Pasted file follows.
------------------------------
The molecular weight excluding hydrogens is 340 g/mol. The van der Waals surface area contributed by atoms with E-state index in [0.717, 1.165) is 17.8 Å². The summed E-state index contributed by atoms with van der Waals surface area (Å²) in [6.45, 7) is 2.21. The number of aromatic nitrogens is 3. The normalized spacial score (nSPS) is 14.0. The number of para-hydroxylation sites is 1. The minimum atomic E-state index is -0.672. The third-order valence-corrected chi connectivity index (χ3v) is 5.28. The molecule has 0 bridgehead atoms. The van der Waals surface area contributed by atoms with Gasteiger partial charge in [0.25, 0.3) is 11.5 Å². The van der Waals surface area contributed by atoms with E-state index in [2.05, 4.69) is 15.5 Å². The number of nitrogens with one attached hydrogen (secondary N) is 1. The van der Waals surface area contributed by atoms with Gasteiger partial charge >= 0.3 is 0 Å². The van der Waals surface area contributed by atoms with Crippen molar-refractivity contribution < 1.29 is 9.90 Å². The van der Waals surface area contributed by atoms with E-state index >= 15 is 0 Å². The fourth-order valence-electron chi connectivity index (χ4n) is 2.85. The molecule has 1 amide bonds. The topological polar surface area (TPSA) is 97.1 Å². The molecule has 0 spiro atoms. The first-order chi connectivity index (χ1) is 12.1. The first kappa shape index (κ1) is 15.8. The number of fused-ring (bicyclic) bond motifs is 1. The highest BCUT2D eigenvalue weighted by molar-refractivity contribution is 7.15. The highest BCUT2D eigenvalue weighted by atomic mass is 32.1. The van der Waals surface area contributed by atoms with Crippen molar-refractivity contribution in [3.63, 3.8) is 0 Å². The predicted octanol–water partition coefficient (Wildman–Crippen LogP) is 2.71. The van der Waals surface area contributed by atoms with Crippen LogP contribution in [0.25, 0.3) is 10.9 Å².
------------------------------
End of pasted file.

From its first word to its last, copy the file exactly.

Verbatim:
The molecular weight excluding hydrogens is 340 g/mol. The van der Waals surface area contributed by atoms with E-state index in [0.717, 1.165) is 17.8 Å². The summed E-state index contributed by atoms with van der Waals surface area (Å²) in [6.45, 7) is 2.21. The number of aromatic nitrogens is 3. The normalized spacial score (nSPS) is 14.0. The number of para-hydroxylation sites is 1. The minimum atomic E-state index is -0.672. The third-order valence-corrected chi connectivity index (χ3v) is 5.28. The molecule has 0 bridgehead atoms. The van der Waals surface area contributed by atoms with Gasteiger partial charge in [0.25, 0.3) is 11.5 Å². The van der Waals surface area contributed by atoms with E-state index in [2.05, 4.69) is 15.5 Å². The number of nitrogens with one attached hydrogen (secondary N) is 1. The van der Waals surface area contributed by atoms with Gasteiger partial charge >= 0.3 is 0 Å². The van der Waals surface area contributed by atoms with Crippen molar-refractivity contribution < 1.29 is 9.90 Å². The van der Waals surface area contributed by atoms with E-state index >= 15 is 0 Å². The fourth-order valence-electron chi connectivity index (χ4n) is 2.85. The molecule has 1 amide bonds. The topological polar surface area (TPSA) is 97.1 Å². The molecule has 0 spiro atoms. The first-order chi connectivity index (χ1) is 12.1. The first kappa shape index (κ1) is 15.8. The number of fused-ring (bicyclic) bond motifs is 1. The highest BCUT2D eigenvalue weighted by molar-refractivity contribution is 7.15. The highest BCUT2D eigenvalue weighted by atomic mass is 32.1. The van der Waals surface area contributed by atoms with Crippen molar-refractivity contribution in [3.63, 3.8) is 0 Å². The predicted octanol–water partition coefficient (Wildman–Crippen LogP) is 2.71. The van der Waals surface area contributed by atoms with Crippen LogP contribution in [0.25, 0.3) is 10.9 Å².